The future of human civilization as we know it is threatened by climate change. In the southeast we have witnessed these dangers recently in some of the most destructive hurricanes ever experienced. Katrina, Mathew, Irma, Maria, Harvey, Florence and Michael are among the greatest teachers of all time.
People the world over are working to change the systems and institutions responsible for these dangers, to keep all fossil fuels in the ground and move us into a sustainable, socially just, future.
These people are lights in the darkness of our times, and their work, their example, and their courageous moral witness contradicts widespread hopelessness, and shows us many ways forward.
We stand in solidarity with those working to change the course of human history on planet Earth with a ten-day Thanksgiving Fast and Prayer. Fasting is an excellent way to focus our attention on an issue, to become more aware of our privileges – especially the privileges of those of us who can protect ourselves from some of the impacts of climate change and hunger – and to realize in new ways the blessings which life bestows on us when we take care of our Mother Earth.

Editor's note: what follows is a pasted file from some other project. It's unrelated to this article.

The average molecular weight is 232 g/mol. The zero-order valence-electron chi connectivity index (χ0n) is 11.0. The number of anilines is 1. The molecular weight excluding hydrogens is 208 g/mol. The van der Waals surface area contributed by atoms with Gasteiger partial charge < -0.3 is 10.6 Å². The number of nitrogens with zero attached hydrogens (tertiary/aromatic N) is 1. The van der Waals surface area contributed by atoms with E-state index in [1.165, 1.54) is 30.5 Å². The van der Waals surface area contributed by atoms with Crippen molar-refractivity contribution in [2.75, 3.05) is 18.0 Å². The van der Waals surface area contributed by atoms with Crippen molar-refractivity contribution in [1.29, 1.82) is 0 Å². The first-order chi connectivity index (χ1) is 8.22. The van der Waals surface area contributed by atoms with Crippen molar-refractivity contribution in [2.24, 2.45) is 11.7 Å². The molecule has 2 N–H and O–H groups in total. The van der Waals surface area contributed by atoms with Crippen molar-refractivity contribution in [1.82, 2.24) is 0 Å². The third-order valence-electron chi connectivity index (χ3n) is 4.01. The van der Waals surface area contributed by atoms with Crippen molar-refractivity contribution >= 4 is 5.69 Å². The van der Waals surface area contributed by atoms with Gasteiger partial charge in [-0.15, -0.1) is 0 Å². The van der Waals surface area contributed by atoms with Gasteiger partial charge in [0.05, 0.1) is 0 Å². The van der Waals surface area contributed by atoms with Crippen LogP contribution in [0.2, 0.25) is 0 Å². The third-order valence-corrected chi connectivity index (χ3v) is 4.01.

Historically many people have seen fasting as a spiritually purifying ritual which leads to greater love and compassion for all beings – something which is sorely needed in this country at this time.
We are also following the example of Gandhi in India, who when all else failed to quell widespread violence between Hindus and Muslims during the struggle there for Independence, fasted until the violence ended.
By fasting for ten days before Thanksgiving, we intend to add light, prayer and witness to the efforts to end climate change.
Even though we are in the midst of a dire emergency, miracles happen, especially when as in this Thanksgiving season we have an opportunity to give thanks for all that we are blessed with, and for all that we still need. We will prevent catastrophic climate change and the sixth extinction from wrecking Mother Earth, but only if we do so with intention, prayer and action. have